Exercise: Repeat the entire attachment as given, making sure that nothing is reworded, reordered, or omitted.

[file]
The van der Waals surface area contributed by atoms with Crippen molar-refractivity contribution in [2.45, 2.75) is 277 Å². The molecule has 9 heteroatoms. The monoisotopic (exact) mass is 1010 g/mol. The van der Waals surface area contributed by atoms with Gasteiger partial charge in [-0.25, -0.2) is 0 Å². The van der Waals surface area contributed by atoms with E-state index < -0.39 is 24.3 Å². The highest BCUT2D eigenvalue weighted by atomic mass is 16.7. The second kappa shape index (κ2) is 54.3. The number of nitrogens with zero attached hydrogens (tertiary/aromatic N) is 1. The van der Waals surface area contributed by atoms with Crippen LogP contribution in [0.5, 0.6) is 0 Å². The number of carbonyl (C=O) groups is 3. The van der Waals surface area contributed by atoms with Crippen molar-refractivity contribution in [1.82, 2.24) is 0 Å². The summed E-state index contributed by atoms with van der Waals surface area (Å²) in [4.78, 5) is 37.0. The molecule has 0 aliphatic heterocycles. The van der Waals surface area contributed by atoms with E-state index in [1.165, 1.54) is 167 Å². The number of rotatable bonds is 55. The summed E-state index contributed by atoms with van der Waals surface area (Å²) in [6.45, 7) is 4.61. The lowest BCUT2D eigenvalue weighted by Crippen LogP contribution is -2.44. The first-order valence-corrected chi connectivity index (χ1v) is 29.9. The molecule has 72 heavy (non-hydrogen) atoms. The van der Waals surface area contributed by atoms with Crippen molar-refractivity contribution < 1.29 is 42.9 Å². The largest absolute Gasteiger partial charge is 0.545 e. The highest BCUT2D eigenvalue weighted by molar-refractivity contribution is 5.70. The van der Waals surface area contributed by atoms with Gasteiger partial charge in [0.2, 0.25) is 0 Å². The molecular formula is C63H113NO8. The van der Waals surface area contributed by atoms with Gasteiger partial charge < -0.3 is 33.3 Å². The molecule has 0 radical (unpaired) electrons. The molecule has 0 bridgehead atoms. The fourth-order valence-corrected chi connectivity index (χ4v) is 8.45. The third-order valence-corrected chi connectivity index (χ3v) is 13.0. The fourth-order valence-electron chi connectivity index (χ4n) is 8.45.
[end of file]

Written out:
The van der Waals surface area contributed by atoms with Crippen molar-refractivity contribution in [2.45, 2.75) is 277 Å². The molecule has 9 heteroatoms. The monoisotopic (exact) mass is 1010 g/mol. The van der Waals surface area contributed by atoms with Gasteiger partial charge in [-0.25, -0.2) is 0 Å². The van der Waals surface area contributed by atoms with E-state index < -0.39 is 24.3 Å². The highest BCUT2D eigenvalue weighted by atomic mass is 16.7. The second kappa shape index (κ2) is 54.3. The number of nitrogens with zero attached hydrogens (tertiary/aromatic N) is 1. The van der Waals surface area contributed by atoms with Crippen LogP contribution in [0.5, 0.6) is 0 Å². The number of carbonyl (C=O) groups is 3. The van der Waals surface area contributed by atoms with Crippen molar-refractivity contribution in [1.82, 2.24) is 0 Å². The summed E-state index contributed by atoms with van der Waals surface area (Å²) in [4.78, 5) is 37.0. The molecule has 0 aliphatic heterocycles. The van der Waals surface area contributed by atoms with E-state index in [1.165, 1.54) is 167 Å². The number of rotatable bonds is 55. The summed E-state index contributed by atoms with van der Waals surface area (Å²) in [6.45, 7) is 4.61. The lowest BCUT2D eigenvalue weighted by Crippen LogP contribution is -2.44. The first-order valence-corrected chi connectivity index (χ1v) is 29.9. The molecule has 72 heavy (non-hydrogen) atoms. The van der Waals surface area contributed by atoms with Crippen molar-refractivity contribution < 1.29 is 42.9 Å². The largest absolute Gasteiger partial charge is 0.545 e. The highest BCUT2D eigenvalue weighted by molar-refractivity contribution is 5.70. The van der Waals surface area contributed by atoms with Gasteiger partial charge in [0.2, 0.25) is 0 Å². The molecular formula is C63H113NO8. The van der Waals surface area contributed by atoms with Gasteiger partial charge < -0.3 is 33.3 Å². The molecule has 0 radical (unpaired) electrons. The molecule has 0 bridgehead atoms. The fourth-order valence-corrected chi connectivity index (χ4v) is 8.45. The third-order valence-corrected chi connectivity index (χ3v) is 13.0. The fourth-order valence-electron chi connectivity index (χ4n) is 8.45.